COA: Ormoc failed to distribute P7.8M in relief goods

MANILA, Philippines – The Commission on Audit (COA) swept Ormoc City with questions about its multimillion-peso disaster response and preparation spending in 2017, when the city faced a devastating earthquake in July and deadly storm Urduja in December.

In its report released on Wednesday, June 6, the COA flagged Ormoc's allegedly wasted purchase and auditing of relief goods, the lack of storage facilities in which to store these, and the choice to allot bulk of the budget to vehicles and heavy equipment despite locals needing rehabilitation for their homes.

1. Spending for storage

The Ormoc City government failed to distribute around P7.8 million worth of relief goods by the end of 2017, the COA said.

This is broken down into around P5.4 million in undistributed goods intended for earthquake-stricken families, around P2.45 million in goods for flood victims, and more goods purchased despite the stockpiled goods and donations from the private sector.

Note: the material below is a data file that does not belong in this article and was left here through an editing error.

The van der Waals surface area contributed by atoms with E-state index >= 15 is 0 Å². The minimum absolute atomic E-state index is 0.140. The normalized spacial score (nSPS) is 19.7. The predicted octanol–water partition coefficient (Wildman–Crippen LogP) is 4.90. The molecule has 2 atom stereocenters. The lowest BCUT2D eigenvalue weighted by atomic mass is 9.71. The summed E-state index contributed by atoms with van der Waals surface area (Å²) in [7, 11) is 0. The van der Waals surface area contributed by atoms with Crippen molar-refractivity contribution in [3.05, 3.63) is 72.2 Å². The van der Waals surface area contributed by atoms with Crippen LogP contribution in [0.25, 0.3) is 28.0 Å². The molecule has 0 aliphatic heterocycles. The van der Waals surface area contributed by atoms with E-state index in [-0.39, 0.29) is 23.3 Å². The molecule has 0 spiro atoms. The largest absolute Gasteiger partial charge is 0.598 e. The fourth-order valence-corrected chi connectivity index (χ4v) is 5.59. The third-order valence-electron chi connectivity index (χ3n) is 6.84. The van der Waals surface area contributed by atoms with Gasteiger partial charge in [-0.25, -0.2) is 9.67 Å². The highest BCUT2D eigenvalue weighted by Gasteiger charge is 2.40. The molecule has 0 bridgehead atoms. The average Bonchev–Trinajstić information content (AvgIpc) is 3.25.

"Procurement of relief goods without sufficient basis resulted in accumulation and storage of items/goods beyond their expiration dates, rendering them unfit for consumption," state auditors said.

2. Lack of storage facilities

Despite keeping so many undistributed goods and millions of pesos more to spend, the city government failed to put up a storage facility to keep them, the COA said.

Instead, Ormoc City swamped its city hall lobby and social welfare and development office with the undispensed canned goods, blankets, and tents.

Coming to the local government's defense, Mayor Richard Gomez said the lobby was their best bet at storing the goods as it had CCTV cameras. The COA still noted that there were goods stolen from the lobby, however.

3. Prioritizing vehicles

The COA noted that the local government itself recorded about 2,272 households left with damaged homes after the earthquake, and 6,311 families pulled out of their homes because of the storm floods.

Despite this, the COA said Ormoc City still spent a bulk of its disaster fund – P44.53 million out of P60 million – on vehicles and heavy equipment. –